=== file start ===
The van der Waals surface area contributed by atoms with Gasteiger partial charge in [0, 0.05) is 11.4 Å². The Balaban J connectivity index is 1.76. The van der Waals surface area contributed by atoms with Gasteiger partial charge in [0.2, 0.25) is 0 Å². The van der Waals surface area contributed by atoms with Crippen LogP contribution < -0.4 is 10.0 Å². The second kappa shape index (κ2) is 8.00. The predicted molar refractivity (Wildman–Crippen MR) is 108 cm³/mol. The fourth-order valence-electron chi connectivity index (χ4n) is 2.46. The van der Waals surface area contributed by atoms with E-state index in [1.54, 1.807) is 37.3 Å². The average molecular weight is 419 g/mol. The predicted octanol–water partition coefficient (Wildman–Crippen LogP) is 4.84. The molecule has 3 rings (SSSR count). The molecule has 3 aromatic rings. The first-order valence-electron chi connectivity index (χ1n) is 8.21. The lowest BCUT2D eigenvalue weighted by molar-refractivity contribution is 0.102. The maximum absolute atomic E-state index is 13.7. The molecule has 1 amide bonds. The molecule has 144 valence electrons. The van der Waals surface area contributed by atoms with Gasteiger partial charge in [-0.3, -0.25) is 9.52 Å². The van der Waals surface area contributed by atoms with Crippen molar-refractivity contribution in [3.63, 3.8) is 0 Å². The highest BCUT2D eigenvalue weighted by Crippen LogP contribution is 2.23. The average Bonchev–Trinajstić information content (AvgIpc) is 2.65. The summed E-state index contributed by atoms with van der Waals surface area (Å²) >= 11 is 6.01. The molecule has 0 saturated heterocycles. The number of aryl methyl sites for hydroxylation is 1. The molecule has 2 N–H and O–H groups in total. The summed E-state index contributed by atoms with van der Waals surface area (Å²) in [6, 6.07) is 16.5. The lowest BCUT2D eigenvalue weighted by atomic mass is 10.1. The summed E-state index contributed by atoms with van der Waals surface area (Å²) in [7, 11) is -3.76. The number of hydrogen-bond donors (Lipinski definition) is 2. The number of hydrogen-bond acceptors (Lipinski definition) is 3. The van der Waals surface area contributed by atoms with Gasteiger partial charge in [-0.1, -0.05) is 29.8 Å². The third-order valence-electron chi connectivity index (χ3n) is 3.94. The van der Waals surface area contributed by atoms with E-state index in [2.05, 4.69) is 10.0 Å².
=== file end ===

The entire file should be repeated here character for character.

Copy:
The van der Waals surface area contributed by atoms with Gasteiger partial charge in [0, 0.05) is 11.4 Å². The Balaban J connectivity index is 1.76. The van der Waals surface area contributed by atoms with Gasteiger partial charge in [0.2, 0.25) is 0 Å². The van der Waals surface area contributed by atoms with Crippen LogP contribution < -0.4 is 10.0 Å². The second kappa shape index (κ2) is 8.00. The predicted molar refractivity (Wildman–Crippen MR) is 108 cm³/mol. The fourth-order valence-electron chi connectivity index (χ4n) is 2.46. The van der Waals surface area contributed by atoms with E-state index in [1.54, 1.807) is 37.3 Å². The average molecular weight is 419 g/mol. The predicted octanol–water partition coefficient (Wildman–Crippen LogP) is 4.84. The molecule has 3 rings (SSSR count). The molecule has 3 aromatic rings. The first-order valence-electron chi connectivity index (χ1n) is 8.21. The lowest BCUT2D eigenvalue weighted by molar-refractivity contribution is 0.102. The maximum absolute atomic E-state index is 13.7. The molecule has 1 amide bonds. The molecule has 144 valence electrons. The van der Waals surface area contributed by atoms with Gasteiger partial charge in [-0.3, -0.25) is 9.52 Å². The van der Waals surface area contributed by atoms with Crippen molar-refractivity contribution in [3.63, 3.8) is 0 Å². The highest BCUT2D eigenvalue weighted by Crippen LogP contribution is 2.23. The average Bonchev–Trinajstić information content (AvgIpc) is 2.65. The summed E-state index contributed by atoms with van der Waals surface area (Å²) >= 11 is 6.01. The molecule has 0 saturated heterocycles. The number of aryl methyl sites for hydroxylation is 1. The molecule has 2 N–H and O–H groups in total. The summed E-state index contributed by atoms with van der Waals surface area (Å²) in [6, 6.07) is 16.5. The lowest BCUT2D eigenvalue weighted by atomic mass is 10.1. The summed E-state index contributed by atoms with van der Waals surface area (Å²) in [7, 11) is -3.76. The number of hydrogen-bond donors (Lipinski definition) is 2. The number of hydrogen-bond acceptors (Lipinski definition) is 3. The van der Waals surface area contributed by atoms with Gasteiger partial charge in [-0.1, -0.05) is 29.8 Å². The third-order valence-electron chi connectivity index (χ3n) is 3.94. The van der Waals surface area contributed by atoms with E-state index in [2.05, 4.69) is 10.0 Å².